A. Relevant FLSA Definitions
This chapter will explain the transition to ABC and provide a foundation in its mechanics. The difference between the actual and predetermined amounts of overhead could be charged to expense in the current period, which may create a material change in the amount of profit and inventory asset reported. This can be avoided to some extent by regularly adjusting the predetermined overhead rate to align with actual costs. If sales and production decisions are being made based in part on the predetermined overhead rate, and the rate is inaccurate, then so too will be the decisions.
NRF & NCCR recommended that “specialized skills” be changed to “skill, talent or creativity,” referencing singers at restaurants among other examples. Again, the Department is not seeking to limit the types of work that involve skills or taking the position that any particular occupation lacks specialized skills. Instead, consistent with the bulk of case law, the Department is focusing this factor on whether the worker uses their specialized skills in connection with business-like initiative—rather than only considering whether the worker has specialized skills—because that focus is probative of the ultimate question of economic dependence. Alternatively, the same farm pays an accountant to provide non-payroll accounting support, including filing its annual tax return.
Concerns Surrounding Predetermined Overhead Rates
The Department believes that the 2021 IC Rule does not fully comport with the FLSA’s text and purpose as interpreted by the courts and, had it been left in place, would have had a confusing and disruptive effect on workers and businesses alike due to its departure from decades of case law describing and applying the multifactor economic reality test. Therefore, the Department believes it is appropriate to rescind the 2021 IC Rule and set forth an analysis for determining employee or independent contractor status under the Act that is more consistent with existing judicial precedent and the Department’s longstanding guidance prior to the 2021 IC Rule. This rule presents a detailed analysis for determining employee or independent contractor status under the Act that is more consistent with existing judicial precedent and the Department’s longstanding guidance prior to the 2021 IC Rule. This analysis will provide more consistent guidance to employers in properly classifying workers as employees or independent contractors, as well as useful guidance to workers on whether they are correctly classified as employees or independent contractors. The analysis will provide a consistent approach for those businesses that engage (or wish to engage) independent contractors, who the Department recognizes play an important role in the economy. The rule’s consistency with judicial precedent could also help to reduce legal disputes.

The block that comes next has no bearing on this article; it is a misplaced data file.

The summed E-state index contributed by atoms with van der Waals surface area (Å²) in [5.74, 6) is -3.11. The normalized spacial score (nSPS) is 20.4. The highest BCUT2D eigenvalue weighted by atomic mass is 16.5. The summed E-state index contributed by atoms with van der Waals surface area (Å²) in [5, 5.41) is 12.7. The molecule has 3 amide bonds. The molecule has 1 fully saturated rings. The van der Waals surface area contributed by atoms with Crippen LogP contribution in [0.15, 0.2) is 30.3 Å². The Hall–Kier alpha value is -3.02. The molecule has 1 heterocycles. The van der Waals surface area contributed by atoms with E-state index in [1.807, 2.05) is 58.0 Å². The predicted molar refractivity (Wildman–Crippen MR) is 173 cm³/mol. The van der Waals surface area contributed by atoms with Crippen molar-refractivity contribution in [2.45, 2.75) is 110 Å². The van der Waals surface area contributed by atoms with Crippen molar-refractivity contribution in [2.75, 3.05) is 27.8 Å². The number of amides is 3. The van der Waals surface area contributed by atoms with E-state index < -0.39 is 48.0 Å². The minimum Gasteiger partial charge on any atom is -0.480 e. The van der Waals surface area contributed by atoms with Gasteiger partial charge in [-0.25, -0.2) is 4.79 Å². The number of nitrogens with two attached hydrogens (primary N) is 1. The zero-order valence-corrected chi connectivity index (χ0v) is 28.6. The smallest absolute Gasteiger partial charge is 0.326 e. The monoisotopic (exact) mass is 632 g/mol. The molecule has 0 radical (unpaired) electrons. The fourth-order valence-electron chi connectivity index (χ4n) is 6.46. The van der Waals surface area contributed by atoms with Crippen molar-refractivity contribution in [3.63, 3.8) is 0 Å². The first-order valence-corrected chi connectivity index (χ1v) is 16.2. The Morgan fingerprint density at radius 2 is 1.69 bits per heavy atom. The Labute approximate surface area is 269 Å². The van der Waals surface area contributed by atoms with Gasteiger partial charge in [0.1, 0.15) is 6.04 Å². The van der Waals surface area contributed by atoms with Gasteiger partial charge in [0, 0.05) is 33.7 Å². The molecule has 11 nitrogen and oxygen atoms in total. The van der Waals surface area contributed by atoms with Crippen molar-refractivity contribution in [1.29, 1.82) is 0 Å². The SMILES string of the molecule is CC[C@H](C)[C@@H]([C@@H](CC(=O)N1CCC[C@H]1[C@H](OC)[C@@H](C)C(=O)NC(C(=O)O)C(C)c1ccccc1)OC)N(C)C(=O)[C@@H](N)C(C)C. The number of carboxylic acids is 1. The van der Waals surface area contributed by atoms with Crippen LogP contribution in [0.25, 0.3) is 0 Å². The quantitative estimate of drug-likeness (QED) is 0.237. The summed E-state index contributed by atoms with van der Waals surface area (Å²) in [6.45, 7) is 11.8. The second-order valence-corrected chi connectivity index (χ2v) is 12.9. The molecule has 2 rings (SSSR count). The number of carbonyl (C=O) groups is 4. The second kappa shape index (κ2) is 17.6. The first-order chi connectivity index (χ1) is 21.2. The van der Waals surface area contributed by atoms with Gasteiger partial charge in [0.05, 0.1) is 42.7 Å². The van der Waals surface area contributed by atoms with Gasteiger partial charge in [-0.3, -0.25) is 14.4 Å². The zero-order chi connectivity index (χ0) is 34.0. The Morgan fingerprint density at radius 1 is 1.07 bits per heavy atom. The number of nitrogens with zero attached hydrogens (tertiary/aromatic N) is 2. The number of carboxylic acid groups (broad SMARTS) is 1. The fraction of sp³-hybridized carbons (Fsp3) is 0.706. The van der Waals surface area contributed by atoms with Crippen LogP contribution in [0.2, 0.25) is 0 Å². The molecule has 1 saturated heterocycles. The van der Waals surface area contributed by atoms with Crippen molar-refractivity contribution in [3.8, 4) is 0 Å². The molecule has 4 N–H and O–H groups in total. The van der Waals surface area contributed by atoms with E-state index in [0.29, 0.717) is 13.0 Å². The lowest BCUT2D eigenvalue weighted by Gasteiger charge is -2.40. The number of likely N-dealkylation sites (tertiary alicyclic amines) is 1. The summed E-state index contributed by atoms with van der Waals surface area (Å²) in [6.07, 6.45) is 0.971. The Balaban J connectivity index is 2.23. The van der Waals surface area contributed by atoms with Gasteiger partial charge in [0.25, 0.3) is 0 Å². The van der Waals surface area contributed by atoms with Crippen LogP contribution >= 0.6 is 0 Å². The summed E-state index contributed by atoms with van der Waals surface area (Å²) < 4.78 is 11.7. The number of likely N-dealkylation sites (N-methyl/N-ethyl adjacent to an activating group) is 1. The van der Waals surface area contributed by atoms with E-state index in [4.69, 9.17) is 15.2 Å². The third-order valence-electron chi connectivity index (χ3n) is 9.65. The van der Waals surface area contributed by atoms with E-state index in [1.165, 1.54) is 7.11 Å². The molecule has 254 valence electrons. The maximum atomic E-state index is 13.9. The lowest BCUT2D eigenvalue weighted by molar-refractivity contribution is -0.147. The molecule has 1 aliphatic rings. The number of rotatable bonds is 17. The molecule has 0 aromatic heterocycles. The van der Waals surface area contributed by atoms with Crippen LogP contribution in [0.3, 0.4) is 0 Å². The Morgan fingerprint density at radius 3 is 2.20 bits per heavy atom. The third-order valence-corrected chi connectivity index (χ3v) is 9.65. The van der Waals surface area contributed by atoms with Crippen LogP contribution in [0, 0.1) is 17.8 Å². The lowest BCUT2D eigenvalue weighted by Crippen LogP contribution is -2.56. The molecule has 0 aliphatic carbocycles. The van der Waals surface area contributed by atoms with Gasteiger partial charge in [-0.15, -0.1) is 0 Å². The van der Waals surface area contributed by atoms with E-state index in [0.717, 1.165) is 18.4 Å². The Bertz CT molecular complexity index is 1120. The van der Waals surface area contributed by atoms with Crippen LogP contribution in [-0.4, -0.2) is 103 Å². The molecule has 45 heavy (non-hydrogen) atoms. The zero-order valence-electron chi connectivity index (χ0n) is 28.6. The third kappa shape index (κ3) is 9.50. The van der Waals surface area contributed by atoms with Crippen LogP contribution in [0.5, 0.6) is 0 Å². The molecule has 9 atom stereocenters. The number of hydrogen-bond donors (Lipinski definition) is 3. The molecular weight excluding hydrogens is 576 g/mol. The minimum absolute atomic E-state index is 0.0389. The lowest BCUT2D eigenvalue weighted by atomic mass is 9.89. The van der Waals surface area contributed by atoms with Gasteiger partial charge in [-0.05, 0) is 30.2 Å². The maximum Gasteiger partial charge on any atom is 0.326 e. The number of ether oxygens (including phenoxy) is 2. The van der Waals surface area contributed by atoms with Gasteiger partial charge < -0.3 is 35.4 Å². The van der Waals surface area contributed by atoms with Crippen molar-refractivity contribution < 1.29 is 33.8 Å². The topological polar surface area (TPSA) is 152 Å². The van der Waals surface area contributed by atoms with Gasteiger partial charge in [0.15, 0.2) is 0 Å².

Moreover, such a requirement could be viewed as similar to the 2021 IC Rule’s approach of combining the consideration of investments with opportunity for profit or loss—an approach that the Department is rejecting as discussed below. For all the reasons stated herein, the Department is restoring investments as its own separate factor. Although some overlaps between factors are understandable, tying investments to profits and losses in the absolute manner suggested by NELA would be contrary to the Department’s goal of rectifying the 2021 IC Rule’s treatment of investments as part of the opportunity for profit or loss factor. In addition to the numerous comments generally supporting the Department’s six-factor analysis, a number of commenters expressed support for the NPRM’s treatment of investments as a separate factor in the economic realities analysis. Thus, irrespective of whether control and opportunity for profit or loss were more frequently aligned with the ultimate result in prior appellate cases, the new framing of these factors, as redefined in the 2021 IC Rule, set forth a new standard for analysis that is unsupported by precedent. Multiple commenters said that they were concerned that the Department’s rule familiarization cost estimate was too low.
They stated that applying this rule only to independent financial professionals would create an obligation for employers to track the earnings and hours worked for more than 140,000 independent financial professionals in the U.S. As discussed above, the Department does not believe that this rule will lead to widespread reclassification (and additional tracking of hours and earnings), and for the limited cases in which reclassification could occur, many of these costs should already be incurred by firms. For example, as a matter of good practice, firms should already be assessing the economic relationship of contractors when they engage in business with them. The Department notes that by recognizing that exclusivity weighs in favor of the worker being an employee, the Department is not stating either that independent contractors can never have exclusive relationships with other businesses or that employees who have nonexclusive relationships with employers because they work multiple jobs become independent contractors. The Department agrees that the permanence factor, like other factors in the economic reality test, is best understood in the overall context of the relationship between the parties where all relevant aspects are considered.